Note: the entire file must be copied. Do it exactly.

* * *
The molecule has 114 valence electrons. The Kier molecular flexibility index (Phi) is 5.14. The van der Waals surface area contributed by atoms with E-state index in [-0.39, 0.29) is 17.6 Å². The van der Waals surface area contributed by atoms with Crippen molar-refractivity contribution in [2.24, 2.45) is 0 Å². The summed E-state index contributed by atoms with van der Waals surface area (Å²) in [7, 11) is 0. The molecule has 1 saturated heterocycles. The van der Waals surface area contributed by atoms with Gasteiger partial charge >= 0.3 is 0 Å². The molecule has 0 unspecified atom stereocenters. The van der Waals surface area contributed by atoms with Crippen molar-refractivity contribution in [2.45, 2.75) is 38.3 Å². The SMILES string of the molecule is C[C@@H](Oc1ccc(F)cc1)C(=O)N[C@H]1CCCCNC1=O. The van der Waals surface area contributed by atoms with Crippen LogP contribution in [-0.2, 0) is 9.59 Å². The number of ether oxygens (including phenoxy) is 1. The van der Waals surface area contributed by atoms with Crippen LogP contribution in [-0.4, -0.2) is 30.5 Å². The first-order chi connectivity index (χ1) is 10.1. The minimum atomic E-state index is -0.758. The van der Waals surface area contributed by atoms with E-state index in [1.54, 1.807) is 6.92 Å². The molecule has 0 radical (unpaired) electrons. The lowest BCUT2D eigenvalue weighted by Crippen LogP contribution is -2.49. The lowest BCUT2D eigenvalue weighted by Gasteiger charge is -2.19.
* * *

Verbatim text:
The molecule has 114 valence electrons. The Kier molecular flexibility index (Phi) is 5.14. The van der Waals surface area contributed by atoms with E-state index in [-0.39, 0.29) is 17.6 Å². The van der Waals surface area contributed by atoms with Crippen molar-refractivity contribution in [2.24, 2.45) is 0 Å². The summed E-state index contributed by atoms with van der Waals surface area (Å²) in [7, 11) is 0. The molecule has 1 saturated heterocycles. The van der Waals surface area contributed by atoms with Gasteiger partial charge >= 0.3 is 0 Å². The molecule has 0 unspecified atom stereocenters. The van der Waals surface area contributed by atoms with Crippen molar-refractivity contribution in [2.45, 2.75) is 38.3 Å². The SMILES string of the molecule is C[C@@H](Oc1ccc(F)cc1)C(=O)N[C@H]1CCCCNC1=O. The van der Waals surface area contributed by atoms with Crippen LogP contribution in [-0.2, 0) is 9.59 Å². The number of ether oxygens (including phenoxy) is 1. The van der Waals surface area contributed by atoms with Crippen LogP contribution in [-0.4, -0.2) is 30.5 Å². The first-order chi connectivity index (χ1) is 10.1. The minimum atomic E-state index is -0.758. The van der Waals surface area contributed by atoms with E-state index in [1.54, 1.807) is 6.92 Å². The molecule has 0 radical (unpaired) electrons. The lowest BCUT2D eigenvalue weighted by Crippen LogP contribution is -2.49. The lowest BCUT2D eigenvalue weighted by Gasteiger charge is -2.19.